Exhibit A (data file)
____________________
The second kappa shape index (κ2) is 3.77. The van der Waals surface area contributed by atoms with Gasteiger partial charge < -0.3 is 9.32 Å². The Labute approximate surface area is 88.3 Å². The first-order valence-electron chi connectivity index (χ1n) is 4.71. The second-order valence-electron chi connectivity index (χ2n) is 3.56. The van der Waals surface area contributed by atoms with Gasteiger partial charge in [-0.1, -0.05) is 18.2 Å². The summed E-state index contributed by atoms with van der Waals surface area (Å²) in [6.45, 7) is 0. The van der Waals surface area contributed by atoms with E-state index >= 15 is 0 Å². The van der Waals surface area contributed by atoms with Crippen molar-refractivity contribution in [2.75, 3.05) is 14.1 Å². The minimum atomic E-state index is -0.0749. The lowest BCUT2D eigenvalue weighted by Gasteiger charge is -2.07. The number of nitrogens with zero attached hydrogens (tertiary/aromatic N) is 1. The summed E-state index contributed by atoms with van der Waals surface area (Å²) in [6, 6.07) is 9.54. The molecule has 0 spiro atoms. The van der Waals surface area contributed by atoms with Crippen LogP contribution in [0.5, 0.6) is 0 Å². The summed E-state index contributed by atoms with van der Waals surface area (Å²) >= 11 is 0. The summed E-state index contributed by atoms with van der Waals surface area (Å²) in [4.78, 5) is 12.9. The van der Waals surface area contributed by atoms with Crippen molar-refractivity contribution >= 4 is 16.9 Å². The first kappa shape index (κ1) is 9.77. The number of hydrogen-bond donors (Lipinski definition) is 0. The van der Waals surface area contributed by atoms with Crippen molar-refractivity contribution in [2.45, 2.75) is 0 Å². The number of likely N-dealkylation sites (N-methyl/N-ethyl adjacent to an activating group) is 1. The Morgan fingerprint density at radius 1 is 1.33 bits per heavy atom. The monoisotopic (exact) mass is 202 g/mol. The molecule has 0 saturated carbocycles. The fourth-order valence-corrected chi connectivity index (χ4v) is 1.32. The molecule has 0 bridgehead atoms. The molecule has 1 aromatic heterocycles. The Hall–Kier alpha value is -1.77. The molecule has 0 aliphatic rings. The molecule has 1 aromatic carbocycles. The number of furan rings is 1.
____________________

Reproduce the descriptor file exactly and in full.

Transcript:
The second kappa shape index (κ2) is 3.77. The van der Waals surface area contributed by atoms with Gasteiger partial charge < -0.3 is 9.32 Å². The Labute approximate surface area is 88.3 Å². The first-order valence-electron chi connectivity index (χ1n) is 4.71. The second-order valence-electron chi connectivity index (χ2n) is 3.56. The van der Waals surface area contributed by atoms with Gasteiger partial charge in [-0.1, -0.05) is 18.2 Å². The summed E-state index contributed by atoms with van der Waals surface area (Å²) in [6.45, 7) is 0. The van der Waals surface area contributed by atoms with E-state index >= 15 is 0 Å². The van der Waals surface area contributed by atoms with Crippen molar-refractivity contribution in [2.75, 3.05) is 14.1 Å². The minimum atomic E-state index is -0.0749. The lowest BCUT2D eigenvalue weighted by Gasteiger charge is -2.07. The number of nitrogens with zero attached hydrogens (tertiary/aromatic N) is 1. The summed E-state index contributed by atoms with van der Waals surface area (Å²) in [6, 6.07) is 9.54. The molecule has 0 spiro atoms. The van der Waals surface area contributed by atoms with Crippen LogP contribution in [0.5, 0.6) is 0 Å². The summed E-state index contributed by atoms with van der Waals surface area (Å²) >= 11 is 0. The summed E-state index contributed by atoms with van der Waals surface area (Å²) in [4.78, 5) is 12.9. The van der Waals surface area contributed by atoms with Crippen molar-refractivity contribution >= 4 is 16.9 Å². The first kappa shape index (κ1) is 9.77. The number of hydrogen-bond donors (Lipinski definition) is 0. The van der Waals surface area contributed by atoms with Crippen molar-refractivity contribution in [2.45, 2.75) is 0 Å². The number of likely N-dealkylation sites (N-methyl/N-ethyl adjacent to an activating group) is 1. The Morgan fingerprint density at radius 1 is 1.33 bits per heavy atom. The monoisotopic (exact) mass is 202 g/mol. The molecule has 0 saturated carbocycles. The fourth-order valence-corrected chi connectivity index (χ4v) is 1.32. The molecule has 0 bridgehead atoms. The molecule has 1 aromatic heterocycles. The Hall–Kier alpha value is -1.77. The molecule has 0 aliphatic rings. The molecule has 1 aromatic carbocycles. The number of furan rings is 1.